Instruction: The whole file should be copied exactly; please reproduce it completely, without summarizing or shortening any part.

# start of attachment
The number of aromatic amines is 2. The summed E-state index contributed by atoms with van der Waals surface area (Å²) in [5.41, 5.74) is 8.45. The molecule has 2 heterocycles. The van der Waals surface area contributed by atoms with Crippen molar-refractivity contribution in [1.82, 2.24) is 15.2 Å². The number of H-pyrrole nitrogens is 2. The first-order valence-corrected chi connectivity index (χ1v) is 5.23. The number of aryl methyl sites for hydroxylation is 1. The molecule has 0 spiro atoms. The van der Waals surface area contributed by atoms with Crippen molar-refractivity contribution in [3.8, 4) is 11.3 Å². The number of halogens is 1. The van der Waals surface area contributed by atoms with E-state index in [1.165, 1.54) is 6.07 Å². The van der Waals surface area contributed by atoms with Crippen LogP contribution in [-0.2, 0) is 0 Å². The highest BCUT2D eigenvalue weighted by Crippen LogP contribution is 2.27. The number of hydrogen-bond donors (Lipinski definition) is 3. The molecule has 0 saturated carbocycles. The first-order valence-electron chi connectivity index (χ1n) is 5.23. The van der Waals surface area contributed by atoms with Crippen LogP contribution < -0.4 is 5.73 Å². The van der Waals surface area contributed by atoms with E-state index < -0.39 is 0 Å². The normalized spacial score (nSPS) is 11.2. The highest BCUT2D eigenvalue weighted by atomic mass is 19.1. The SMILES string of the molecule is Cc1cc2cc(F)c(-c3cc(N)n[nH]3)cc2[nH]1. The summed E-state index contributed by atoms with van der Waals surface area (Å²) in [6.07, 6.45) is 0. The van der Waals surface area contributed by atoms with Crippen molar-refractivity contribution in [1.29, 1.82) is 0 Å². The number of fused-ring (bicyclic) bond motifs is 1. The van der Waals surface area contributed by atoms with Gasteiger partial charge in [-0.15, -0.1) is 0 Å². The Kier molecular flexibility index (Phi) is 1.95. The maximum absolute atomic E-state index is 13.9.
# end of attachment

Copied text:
The number of aromatic amines is 2. The summed E-state index contributed by atoms with van der Waals surface area (Å²) in [5.41, 5.74) is 8.45. The molecule has 2 heterocycles. The van der Waals surface area contributed by atoms with Crippen molar-refractivity contribution in [1.82, 2.24) is 15.2 Å². The number of H-pyrrole nitrogens is 2. The first-order valence-corrected chi connectivity index (χ1v) is 5.23. The number of aryl methyl sites for hydroxylation is 1. The molecule has 0 spiro atoms. The van der Waals surface area contributed by atoms with Crippen molar-refractivity contribution in [3.8, 4) is 11.3 Å². The number of halogens is 1. The van der Waals surface area contributed by atoms with E-state index in [1.165, 1.54) is 6.07 Å². The van der Waals surface area contributed by atoms with Crippen LogP contribution in [-0.2, 0) is 0 Å². The highest BCUT2D eigenvalue weighted by Crippen LogP contribution is 2.27. The number of hydrogen-bond donors (Lipinski definition) is 3. The molecule has 0 saturated carbocycles. The first-order valence-electron chi connectivity index (χ1n) is 5.23. The van der Waals surface area contributed by atoms with Crippen LogP contribution < -0.4 is 5.73 Å². The van der Waals surface area contributed by atoms with E-state index < -0.39 is 0 Å². The normalized spacial score (nSPS) is 11.2. The highest BCUT2D eigenvalue weighted by atomic mass is 19.1. The SMILES string of the molecule is Cc1cc2cc(F)c(-c3cc(N)n[nH]3)cc2[nH]1. The summed E-state index contributed by atoms with van der Waals surface area (Å²) in [6.07, 6.45) is 0. The van der Waals surface area contributed by atoms with Crippen molar-refractivity contribution in [1.29, 1.82) is 0 Å². The number of fused-ring (bicyclic) bond motifs is 1. The van der Waals surface area contributed by atoms with Gasteiger partial charge in [-0.15, -0.1) is 0 Å². The Kier molecular flexibility index (Phi) is 1.95. The maximum absolute atomic E-state index is 13.9.